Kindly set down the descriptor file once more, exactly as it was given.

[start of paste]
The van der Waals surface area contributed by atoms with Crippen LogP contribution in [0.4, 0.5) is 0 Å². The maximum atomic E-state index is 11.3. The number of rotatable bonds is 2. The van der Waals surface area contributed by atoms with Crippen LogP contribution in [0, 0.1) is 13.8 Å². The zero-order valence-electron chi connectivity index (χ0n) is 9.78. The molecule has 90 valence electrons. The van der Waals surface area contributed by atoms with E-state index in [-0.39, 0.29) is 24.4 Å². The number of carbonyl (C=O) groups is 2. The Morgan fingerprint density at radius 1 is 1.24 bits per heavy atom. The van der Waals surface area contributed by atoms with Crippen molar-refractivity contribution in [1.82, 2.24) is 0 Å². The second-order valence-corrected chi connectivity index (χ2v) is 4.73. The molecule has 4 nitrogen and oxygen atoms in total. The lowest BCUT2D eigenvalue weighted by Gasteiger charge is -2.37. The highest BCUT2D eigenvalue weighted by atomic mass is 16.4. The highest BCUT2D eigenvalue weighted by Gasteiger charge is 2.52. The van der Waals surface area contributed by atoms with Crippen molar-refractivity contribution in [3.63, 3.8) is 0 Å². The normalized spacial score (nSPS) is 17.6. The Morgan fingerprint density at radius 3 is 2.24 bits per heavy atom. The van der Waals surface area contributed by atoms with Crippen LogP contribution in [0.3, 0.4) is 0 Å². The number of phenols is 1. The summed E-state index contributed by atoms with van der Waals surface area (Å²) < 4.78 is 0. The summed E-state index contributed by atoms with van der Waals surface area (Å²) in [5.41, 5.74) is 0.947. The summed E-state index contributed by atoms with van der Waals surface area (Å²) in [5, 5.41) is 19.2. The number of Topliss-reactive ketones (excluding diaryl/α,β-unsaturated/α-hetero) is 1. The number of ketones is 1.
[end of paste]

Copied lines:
The van der Waals surface area contributed by atoms with Crippen LogP contribution in [0.4, 0.5) is 0 Å². The maximum atomic E-state index is 11.3. The number of rotatable bonds is 2. The van der Waals surface area contributed by atoms with Crippen LogP contribution in [0, 0.1) is 13.8 Å². The zero-order valence-electron chi connectivity index (χ0n) is 9.78. The molecule has 90 valence electrons. The van der Waals surface area contributed by atoms with E-state index in [-0.39, 0.29) is 24.4 Å². The number of carbonyl (C=O) groups is 2. The Morgan fingerprint density at radius 1 is 1.24 bits per heavy atom. The van der Waals surface area contributed by atoms with Crippen molar-refractivity contribution in [1.82, 2.24) is 0 Å². The second-order valence-corrected chi connectivity index (χ2v) is 4.73. The molecule has 4 nitrogen and oxygen atoms in total. The lowest BCUT2D eigenvalue weighted by Gasteiger charge is -2.37. The highest BCUT2D eigenvalue weighted by atomic mass is 16.4. The highest BCUT2D eigenvalue weighted by Gasteiger charge is 2.52. The van der Waals surface area contributed by atoms with Crippen molar-refractivity contribution in [3.63, 3.8) is 0 Å². The normalized spacial score (nSPS) is 17.6. The Morgan fingerprint density at radius 3 is 2.24 bits per heavy atom. The van der Waals surface area contributed by atoms with Crippen LogP contribution in [0.3, 0.4) is 0 Å². The number of phenols is 1. The summed E-state index contributed by atoms with van der Waals surface area (Å²) < 4.78 is 0. The summed E-state index contributed by atoms with van der Waals surface area (Å²) in [5.41, 5.74) is 0.947. The summed E-state index contributed by atoms with van der Waals surface area (Å²) in [5, 5.41) is 19.2. The number of Topliss-reactive ketones (excluding diaryl/α,β-unsaturated/α-hetero) is 1. The number of ketones is 1.